The next day was accompanied with an unexpected hypo just as we were about to go out. Things suddenly felt more complicated. Have a hypo treatment, wait till the level comes up to 5.0 then wait half an hour and check again. This took 45 minutes and the window of opportunity to drive had closed.

Number 4:

Finding a sympathetic driving instructor. Actually, this turned out not to be such a hard thing. We had used this instructor for our eldest child and knew he was a good man. I sent him a text to book in our second son and let him know he had Type 1 diabetes. I sent him the link to the NDSS document ‘Above 5 to Drive’. 

A short while later, I received this text: ‘Had a read of the link and thanks for the info . I will take care of him and tell him to always say if there’s a problem. And if he ever needs to cancel, even if I’m at the house, it’s all good with me and tell him never worry 😊’. Wow, wow and wow! Imagine a world where this was the normal reaction to Type 1 Diabetes.

Ok, 4 hours done, 116 to go!

Heroes can be gloriously everyday and wonderfully ordinary

Today I read the following blog from Insulin Nation. It really made me think, as this great site so often does. Have a click and see what you think. I love articles like this which make me question what I do. This article, from what I understand, discusses the idea of diabetes heroes and conquering warriors and how these images may have a negative impact on those who struggle with this condition.

From my perspective, it all comes down to how you define a hero.

The success of  beyond type 1 all across the globe, and in particular their Instagram campaign,  highlight the need for everyday heroes. It fills me with joy to read about all the people who have Type 1 and the things they do. These are people with whom I can often identify. I see my son in many of them and I love it! 

I am the parent of a 16 year old boy with diabetes. It is complex raising a child with Type 1 diabetes. Our aim has always been that diabetes would not stop my son doing anything. I honestly do not believe that his diabetes has stopped him doing any thing. That is what I believe is heroic.  I need my boy to see the length and breadth of his future and the endless possibilities which are open to him. It’s my job to sweat the nitty gritty of how this will be done and work with him and our team to figure out a way. He has days when he feels awful, when no matter what he does, however carefully he counts his carbs and measures his insulin doses, things just do not go his way. He does not dwell on these so neither do I.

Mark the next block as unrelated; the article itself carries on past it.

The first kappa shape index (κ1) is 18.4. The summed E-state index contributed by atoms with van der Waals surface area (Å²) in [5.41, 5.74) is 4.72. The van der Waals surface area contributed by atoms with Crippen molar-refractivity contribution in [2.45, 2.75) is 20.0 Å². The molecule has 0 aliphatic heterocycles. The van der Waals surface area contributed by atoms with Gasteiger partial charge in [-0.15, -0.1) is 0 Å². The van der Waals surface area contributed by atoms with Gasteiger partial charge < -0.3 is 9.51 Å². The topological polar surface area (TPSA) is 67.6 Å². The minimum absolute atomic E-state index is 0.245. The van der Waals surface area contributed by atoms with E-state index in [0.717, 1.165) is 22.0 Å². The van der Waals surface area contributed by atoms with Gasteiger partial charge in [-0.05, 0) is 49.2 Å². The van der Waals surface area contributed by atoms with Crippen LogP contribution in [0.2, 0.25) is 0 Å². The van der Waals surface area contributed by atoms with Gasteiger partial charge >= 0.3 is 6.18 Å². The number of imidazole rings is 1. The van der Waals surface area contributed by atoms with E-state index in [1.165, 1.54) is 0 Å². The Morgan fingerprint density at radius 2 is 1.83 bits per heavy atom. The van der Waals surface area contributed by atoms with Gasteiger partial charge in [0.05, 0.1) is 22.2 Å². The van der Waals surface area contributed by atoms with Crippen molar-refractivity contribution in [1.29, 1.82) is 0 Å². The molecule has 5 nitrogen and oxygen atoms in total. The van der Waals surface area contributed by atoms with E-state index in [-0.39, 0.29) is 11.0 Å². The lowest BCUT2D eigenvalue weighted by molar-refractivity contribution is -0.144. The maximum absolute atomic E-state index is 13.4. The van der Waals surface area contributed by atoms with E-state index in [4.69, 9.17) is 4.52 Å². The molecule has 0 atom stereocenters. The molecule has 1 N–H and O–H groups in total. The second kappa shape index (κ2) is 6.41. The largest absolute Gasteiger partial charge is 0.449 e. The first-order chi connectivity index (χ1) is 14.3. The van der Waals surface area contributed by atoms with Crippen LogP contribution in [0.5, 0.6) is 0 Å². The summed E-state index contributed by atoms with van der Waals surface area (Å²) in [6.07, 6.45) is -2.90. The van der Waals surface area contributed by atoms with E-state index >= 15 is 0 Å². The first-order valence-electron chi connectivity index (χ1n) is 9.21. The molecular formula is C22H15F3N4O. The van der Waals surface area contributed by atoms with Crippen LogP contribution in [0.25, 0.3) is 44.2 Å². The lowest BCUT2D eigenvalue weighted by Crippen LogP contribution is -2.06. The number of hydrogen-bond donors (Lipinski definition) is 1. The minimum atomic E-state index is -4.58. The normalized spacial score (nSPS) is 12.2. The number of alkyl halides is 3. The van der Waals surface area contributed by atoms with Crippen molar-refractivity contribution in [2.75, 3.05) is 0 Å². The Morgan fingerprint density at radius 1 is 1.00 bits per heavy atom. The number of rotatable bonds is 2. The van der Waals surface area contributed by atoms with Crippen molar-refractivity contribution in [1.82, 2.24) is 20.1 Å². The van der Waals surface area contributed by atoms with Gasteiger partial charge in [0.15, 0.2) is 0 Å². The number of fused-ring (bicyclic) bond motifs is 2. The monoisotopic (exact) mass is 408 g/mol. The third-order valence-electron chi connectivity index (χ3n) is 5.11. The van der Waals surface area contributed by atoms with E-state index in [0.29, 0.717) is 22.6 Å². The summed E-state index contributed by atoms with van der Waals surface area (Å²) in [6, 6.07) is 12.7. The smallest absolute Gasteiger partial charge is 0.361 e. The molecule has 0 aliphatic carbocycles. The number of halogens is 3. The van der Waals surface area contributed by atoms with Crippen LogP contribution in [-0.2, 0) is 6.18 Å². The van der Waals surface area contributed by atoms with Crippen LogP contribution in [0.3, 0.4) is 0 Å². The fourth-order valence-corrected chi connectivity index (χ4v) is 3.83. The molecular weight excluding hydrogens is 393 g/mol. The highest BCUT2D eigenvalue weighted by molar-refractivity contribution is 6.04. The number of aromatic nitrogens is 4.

I don’t need to see elite athletes or super stars doing things, although it does give me a weird thrill when I find out that someone famous has Type 1 diabetes. James Norton, the extremely gorgeous actor from Granchester is one example.

Being heroic for me doesn’t not mean that my son conquers Type 1 Diabetes: it means that he lives a full and happy life despite having this condition. 

Being heroic means accepting the shit that goes along with this and doing what you need to do. No one is a loser if this doesn’t always go smoothly. Getting through two hypos and getting yourself out in the garden to smash your brothers at cricket is the example I am looking at through the window as I type.

Being heroic means feeling scared, knowing all the negatives that the media constantly presents and keeping going despite this knowledge. 

Being heroic doesn’t need to be big and amazing. It can be gloriously everyday and wonderfully ordinary. That’s what makes it beautiful! 

Veni, Vidi, Lusi, Vici 


Veni, Vidi, Lusi , Vici- I came, I saw, I played, I won!

 If my son had a Latin motto it would be this! Julius Caesar take a back seat! 

There is none so fierce as a 16 year old boy determined to play cricket like a pro.  A flight was taken to another time zone.  Night time lows and day time highs were navigated with unintrusive help. Carbs were counted pretty successfully. The results of each game (read ‘battle’) were dissected on the side of the field.  Whilst cricketing tactics were openly discussed, my boy waged a silent campaign.  

He fought off heat, then cold. He made intricate decisions based on activity levels. The war, however, was not won by type 1 diabetes. My boy owned his diabetes and he dominated it!   He took a big step towards independence. The team performed well in a tough pool but the actual results of the games don’t really matter as the real victor is safely tucked up in his bed, back home with us, smiling to himself and reliving  moments of glory on the field.